The Last Polar Bear

Humans and the nature of the universe painted with light

by David Crossley

That polar bear photograph evokes a story of global climate change for millions of human minds. We are staring into nature and understanding patterns that give rise to sadness and frustration. The concept of The Last Polar Bear has moved many people to struggle against the total loss of that species of Earth citizen.
The picture is iconic in the sense that it stands for something much larger. (It is unusually iconic in that it is a photograph we think we've seen whether we have seen it or not.) It is a visual symbol that has acquired conventional significance, from which vast stories arise.

It is also a direct look at something in a place that we are highly unlikely to see in person. That is a primary service of photographs - to give humans a kind of magical access to otherwise unseeable things in the universe.
As many humans pull away from nature, the intellectual and even emotional experience of it comes increasingly from photographs (and video or film).

We have seen the way that life is created, how it evolves and grows, how it moves and eats; we know a lot about the web of life thanks to photography.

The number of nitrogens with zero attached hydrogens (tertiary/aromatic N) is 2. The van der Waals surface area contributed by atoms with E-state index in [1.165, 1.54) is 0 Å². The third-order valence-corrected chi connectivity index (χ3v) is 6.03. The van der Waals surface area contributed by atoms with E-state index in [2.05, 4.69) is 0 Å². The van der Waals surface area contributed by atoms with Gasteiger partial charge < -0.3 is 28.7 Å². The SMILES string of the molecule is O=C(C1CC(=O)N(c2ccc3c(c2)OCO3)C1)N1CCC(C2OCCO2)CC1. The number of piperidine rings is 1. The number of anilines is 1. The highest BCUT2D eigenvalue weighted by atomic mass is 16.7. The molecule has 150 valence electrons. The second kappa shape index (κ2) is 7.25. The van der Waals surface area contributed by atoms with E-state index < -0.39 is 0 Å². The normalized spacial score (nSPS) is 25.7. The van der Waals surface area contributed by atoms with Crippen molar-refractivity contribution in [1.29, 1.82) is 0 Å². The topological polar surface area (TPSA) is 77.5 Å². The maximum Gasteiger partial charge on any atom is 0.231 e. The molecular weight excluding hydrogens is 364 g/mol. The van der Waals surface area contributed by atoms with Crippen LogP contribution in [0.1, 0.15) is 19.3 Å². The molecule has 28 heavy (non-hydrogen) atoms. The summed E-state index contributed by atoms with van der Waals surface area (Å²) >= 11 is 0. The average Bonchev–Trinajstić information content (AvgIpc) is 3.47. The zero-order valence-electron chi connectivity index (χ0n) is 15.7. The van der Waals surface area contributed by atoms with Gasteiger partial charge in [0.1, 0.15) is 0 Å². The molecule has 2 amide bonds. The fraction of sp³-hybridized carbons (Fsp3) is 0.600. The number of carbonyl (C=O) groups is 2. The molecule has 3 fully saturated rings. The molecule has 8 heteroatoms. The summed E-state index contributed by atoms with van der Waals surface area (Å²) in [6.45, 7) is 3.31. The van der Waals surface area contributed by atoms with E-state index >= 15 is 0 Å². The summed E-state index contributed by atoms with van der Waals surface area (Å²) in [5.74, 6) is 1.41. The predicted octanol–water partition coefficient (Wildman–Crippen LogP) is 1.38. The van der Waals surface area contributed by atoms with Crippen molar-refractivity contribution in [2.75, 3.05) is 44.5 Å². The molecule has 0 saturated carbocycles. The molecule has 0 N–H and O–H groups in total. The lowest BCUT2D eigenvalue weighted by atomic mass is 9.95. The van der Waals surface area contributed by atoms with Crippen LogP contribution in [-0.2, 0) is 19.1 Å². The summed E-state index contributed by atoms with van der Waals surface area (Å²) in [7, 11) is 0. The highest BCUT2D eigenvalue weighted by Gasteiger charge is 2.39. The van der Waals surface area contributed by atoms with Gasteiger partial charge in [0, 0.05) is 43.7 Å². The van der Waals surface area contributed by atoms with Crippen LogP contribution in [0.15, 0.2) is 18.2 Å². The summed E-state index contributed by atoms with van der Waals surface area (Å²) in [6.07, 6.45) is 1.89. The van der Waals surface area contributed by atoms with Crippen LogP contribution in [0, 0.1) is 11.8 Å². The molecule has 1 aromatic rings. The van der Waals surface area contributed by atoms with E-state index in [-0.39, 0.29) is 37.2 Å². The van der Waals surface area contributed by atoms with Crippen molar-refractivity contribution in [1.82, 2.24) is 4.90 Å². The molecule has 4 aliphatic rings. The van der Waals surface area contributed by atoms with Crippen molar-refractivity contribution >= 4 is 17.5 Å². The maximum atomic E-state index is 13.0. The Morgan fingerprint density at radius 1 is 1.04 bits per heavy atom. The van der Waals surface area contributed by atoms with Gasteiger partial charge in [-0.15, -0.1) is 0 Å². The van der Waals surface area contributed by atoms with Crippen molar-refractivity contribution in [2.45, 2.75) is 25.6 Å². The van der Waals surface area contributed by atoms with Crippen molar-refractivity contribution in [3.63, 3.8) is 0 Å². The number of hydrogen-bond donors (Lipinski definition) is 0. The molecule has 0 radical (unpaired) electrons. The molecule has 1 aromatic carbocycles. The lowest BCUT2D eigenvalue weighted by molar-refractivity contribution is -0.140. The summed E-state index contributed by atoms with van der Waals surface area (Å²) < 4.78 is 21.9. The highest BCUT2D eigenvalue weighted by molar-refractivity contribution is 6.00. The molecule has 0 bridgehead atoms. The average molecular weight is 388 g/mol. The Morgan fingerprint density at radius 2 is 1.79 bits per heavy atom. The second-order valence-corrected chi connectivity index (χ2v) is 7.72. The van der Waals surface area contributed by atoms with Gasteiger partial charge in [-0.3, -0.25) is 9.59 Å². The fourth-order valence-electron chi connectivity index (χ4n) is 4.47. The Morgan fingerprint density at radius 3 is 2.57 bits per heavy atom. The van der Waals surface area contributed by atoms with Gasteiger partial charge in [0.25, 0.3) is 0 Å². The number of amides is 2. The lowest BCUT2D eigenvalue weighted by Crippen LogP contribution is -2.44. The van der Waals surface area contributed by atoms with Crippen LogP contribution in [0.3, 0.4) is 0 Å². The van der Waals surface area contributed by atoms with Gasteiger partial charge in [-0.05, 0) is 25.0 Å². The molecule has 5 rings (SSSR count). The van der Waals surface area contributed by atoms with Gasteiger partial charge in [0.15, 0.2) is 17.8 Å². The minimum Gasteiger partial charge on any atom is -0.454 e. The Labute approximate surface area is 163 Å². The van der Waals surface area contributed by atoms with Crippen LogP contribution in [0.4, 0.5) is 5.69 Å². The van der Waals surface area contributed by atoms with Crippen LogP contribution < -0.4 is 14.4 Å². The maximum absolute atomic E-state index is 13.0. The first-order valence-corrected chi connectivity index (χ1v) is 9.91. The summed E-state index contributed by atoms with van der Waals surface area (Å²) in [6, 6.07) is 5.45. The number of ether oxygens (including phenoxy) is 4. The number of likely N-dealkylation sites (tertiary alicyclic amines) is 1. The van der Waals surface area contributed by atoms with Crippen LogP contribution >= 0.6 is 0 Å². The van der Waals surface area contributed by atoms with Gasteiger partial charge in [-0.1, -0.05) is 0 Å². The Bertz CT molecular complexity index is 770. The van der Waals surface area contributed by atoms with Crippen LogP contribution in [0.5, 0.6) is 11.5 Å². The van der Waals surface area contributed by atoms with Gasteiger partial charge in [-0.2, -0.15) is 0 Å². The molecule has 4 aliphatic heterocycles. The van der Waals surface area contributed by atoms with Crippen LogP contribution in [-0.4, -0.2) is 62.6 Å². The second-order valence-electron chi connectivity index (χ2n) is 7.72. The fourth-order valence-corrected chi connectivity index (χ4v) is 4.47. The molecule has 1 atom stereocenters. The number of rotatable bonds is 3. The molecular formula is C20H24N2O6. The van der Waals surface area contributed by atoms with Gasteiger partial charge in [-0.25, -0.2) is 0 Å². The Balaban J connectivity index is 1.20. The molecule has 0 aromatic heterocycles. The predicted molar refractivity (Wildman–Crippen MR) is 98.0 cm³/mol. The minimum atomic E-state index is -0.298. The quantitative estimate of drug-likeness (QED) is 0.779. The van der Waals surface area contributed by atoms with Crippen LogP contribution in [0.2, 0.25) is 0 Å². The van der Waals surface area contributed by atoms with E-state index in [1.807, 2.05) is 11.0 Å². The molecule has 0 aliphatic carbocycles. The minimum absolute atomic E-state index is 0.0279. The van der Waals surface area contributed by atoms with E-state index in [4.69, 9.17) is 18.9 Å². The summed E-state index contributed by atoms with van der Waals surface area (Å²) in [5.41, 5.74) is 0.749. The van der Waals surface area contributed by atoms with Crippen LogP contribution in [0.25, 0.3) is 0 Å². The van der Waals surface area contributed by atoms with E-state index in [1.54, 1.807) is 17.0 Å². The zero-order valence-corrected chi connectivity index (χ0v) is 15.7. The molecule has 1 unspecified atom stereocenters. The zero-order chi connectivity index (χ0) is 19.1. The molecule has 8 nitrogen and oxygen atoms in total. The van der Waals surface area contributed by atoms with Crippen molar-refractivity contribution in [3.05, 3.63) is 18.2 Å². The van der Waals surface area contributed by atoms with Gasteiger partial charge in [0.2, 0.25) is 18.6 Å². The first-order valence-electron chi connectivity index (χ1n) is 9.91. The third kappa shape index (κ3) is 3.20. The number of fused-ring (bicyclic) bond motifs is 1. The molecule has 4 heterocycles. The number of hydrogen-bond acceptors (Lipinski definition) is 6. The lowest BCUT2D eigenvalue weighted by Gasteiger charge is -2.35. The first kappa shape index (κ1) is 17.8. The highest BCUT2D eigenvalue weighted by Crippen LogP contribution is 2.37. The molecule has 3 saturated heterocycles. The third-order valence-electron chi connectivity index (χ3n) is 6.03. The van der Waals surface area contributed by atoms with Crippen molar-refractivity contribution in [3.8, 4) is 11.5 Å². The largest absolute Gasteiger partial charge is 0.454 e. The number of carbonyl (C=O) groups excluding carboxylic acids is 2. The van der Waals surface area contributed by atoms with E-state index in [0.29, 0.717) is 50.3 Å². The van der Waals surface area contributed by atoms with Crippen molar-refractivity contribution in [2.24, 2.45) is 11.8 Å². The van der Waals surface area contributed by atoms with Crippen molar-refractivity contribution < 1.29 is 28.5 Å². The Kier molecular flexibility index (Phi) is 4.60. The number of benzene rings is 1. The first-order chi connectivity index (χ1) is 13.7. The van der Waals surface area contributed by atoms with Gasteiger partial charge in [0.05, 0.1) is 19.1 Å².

We have learned to love landscapes and objects we have never visited, and we've seen into places and periods when the darker sides of our natures have led to horrific loss and violence.
Through photographs, we have seen fantastic distances into space and time and even into the heart of matter (where we see there is yet more space).

Through photographs we have looked backward in time, almost all the way to the Big Bang. We have seen glorious lightbursts of matter, as well as gases that dispersed and vanished thousands of years ago.
Perhaps human nature is explained most thoroughly through photographs. The wars, the droughts and floods, the hurricanes and tsunamis, the inequity and suffering, the assassinations. We know much about these even while being separated from them by space or time.

The photograph, in all its forms, provides experience of those things about which we have no experience, about those things which may no longer exist - even about things that may never have existed at all.We have seen reality, and other, by painting with light. The photographs on the next pages are among those that have transformed our understanding of our universe.